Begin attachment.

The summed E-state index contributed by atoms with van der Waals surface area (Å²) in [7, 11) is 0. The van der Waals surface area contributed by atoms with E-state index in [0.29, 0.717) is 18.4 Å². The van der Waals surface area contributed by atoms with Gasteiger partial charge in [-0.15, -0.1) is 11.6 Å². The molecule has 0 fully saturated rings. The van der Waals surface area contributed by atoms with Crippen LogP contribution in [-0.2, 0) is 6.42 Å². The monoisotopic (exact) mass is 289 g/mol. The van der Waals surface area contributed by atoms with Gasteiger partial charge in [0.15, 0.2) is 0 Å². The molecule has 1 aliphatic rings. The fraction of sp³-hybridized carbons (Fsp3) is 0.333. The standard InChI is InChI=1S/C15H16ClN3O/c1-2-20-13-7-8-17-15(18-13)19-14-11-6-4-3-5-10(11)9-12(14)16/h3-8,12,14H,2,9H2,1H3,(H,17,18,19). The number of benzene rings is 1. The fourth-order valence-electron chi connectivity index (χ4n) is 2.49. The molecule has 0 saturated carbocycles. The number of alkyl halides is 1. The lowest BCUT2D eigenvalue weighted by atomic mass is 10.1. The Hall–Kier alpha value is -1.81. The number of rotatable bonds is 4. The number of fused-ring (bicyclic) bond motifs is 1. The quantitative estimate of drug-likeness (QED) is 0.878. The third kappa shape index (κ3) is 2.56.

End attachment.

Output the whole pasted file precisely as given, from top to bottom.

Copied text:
The summed E-state index contributed by atoms with van der Waals surface area (Å²) in [7, 11) is 0. The van der Waals surface area contributed by atoms with E-state index in [0.29, 0.717) is 18.4 Å². The van der Waals surface area contributed by atoms with Gasteiger partial charge in [-0.15, -0.1) is 11.6 Å². The molecule has 0 fully saturated rings. The van der Waals surface area contributed by atoms with Crippen LogP contribution in [-0.2, 0) is 6.42 Å². The monoisotopic (exact) mass is 289 g/mol. The van der Waals surface area contributed by atoms with Gasteiger partial charge in [0.15, 0.2) is 0 Å². The molecule has 1 aliphatic rings. The fraction of sp³-hybridized carbons (Fsp3) is 0.333. The standard InChI is InChI=1S/C15H16ClN3O/c1-2-20-13-7-8-17-15(18-13)19-14-11-6-4-3-5-10(11)9-12(14)16/h3-8,12,14H,2,9H2,1H3,(H,17,18,19). The number of benzene rings is 1. The fourth-order valence-electron chi connectivity index (χ4n) is 2.49. The molecule has 0 saturated carbocycles. The number of alkyl halides is 1. The lowest BCUT2D eigenvalue weighted by atomic mass is 10.1. The Hall–Kier alpha value is -1.81. The number of rotatable bonds is 4. The number of fused-ring (bicyclic) bond motifs is 1. The quantitative estimate of drug-likeness (QED) is 0.878. The third kappa shape index (κ3) is 2.56.